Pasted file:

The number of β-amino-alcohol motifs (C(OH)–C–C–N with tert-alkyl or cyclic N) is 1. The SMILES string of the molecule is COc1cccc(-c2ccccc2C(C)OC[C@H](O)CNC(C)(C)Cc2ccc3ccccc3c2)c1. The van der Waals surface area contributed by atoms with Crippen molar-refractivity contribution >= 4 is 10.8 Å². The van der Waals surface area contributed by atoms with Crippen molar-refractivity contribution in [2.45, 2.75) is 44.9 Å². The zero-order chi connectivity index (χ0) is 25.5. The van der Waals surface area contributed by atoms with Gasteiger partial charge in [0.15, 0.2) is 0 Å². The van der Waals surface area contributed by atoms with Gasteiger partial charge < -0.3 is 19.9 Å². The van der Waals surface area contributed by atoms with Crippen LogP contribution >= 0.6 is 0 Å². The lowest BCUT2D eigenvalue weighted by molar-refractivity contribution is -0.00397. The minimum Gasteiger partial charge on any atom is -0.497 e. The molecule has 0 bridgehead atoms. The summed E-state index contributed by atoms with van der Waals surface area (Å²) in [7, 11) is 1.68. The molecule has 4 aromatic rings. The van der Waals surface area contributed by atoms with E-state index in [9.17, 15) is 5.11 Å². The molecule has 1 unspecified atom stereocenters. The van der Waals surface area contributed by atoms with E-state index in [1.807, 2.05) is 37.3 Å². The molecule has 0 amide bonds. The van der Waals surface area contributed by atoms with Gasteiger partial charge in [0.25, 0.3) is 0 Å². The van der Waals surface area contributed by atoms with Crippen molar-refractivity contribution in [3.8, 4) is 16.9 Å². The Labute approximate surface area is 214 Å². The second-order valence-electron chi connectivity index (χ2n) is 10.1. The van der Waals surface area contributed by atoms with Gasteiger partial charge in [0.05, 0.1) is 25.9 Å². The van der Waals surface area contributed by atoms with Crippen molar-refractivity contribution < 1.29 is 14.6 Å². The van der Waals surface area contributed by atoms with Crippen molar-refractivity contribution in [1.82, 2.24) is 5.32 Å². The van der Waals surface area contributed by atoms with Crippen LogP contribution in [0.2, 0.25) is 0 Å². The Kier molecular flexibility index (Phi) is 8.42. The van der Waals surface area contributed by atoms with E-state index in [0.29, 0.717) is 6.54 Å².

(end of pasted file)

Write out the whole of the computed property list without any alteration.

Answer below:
The number of β-amino-alcohol motifs (C(OH)–C–C–N with tert-alkyl or cyclic N) is 1. The SMILES string of the molecule is COc1cccc(-c2ccccc2C(C)OC[C@H](O)CNC(C)(C)Cc2ccc3ccccc3c2)c1. The van der Waals surface area contributed by atoms with Crippen molar-refractivity contribution >= 4 is 10.8 Å². The van der Waals surface area contributed by atoms with Crippen molar-refractivity contribution in [2.45, 2.75) is 44.9 Å². The zero-order chi connectivity index (χ0) is 25.5. The van der Waals surface area contributed by atoms with Gasteiger partial charge in [0.15, 0.2) is 0 Å². The van der Waals surface area contributed by atoms with Gasteiger partial charge < -0.3 is 19.9 Å². The van der Waals surface area contributed by atoms with Crippen LogP contribution >= 0.6 is 0 Å². The lowest BCUT2D eigenvalue weighted by molar-refractivity contribution is -0.00397. The minimum Gasteiger partial charge on any atom is -0.497 e. The molecule has 0 bridgehead atoms. The summed E-state index contributed by atoms with van der Waals surface area (Å²) in [7, 11) is 1.68. The molecule has 4 aromatic rings. The van der Waals surface area contributed by atoms with E-state index in [9.17, 15) is 5.11 Å². The molecule has 1 unspecified atom stereocenters. The van der Waals surface area contributed by atoms with E-state index in [1.807, 2.05) is 37.3 Å². The molecule has 0 amide bonds. The van der Waals surface area contributed by atoms with Gasteiger partial charge in [0.25, 0.3) is 0 Å². The van der Waals surface area contributed by atoms with Crippen molar-refractivity contribution in [3.8, 4) is 16.9 Å². The Labute approximate surface area is 214 Å². The second-order valence-electron chi connectivity index (χ2n) is 10.1. The van der Waals surface area contributed by atoms with Gasteiger partial charge in [0.05, 0.1) is 25.9 Å². The van der Waals surface area contributed by atoms with Crippen molar-refractivity contribution < 1.29 is 14.6 Å². The van der Waals surface area contributed by atoms with Crippen molar-refractivity contribution in [1.82, 2.24) is 5.32 Å². The van der Waals surface area contributed by atoms with Crippen LogP contribution in [0.2, 0.25) is 0 Å². The Kier molecular flexibility index (Phi) is 8.42. The van der Waals surface area contributed by atoms with E-state index in [0.29, 0.717) is 6.54 Å².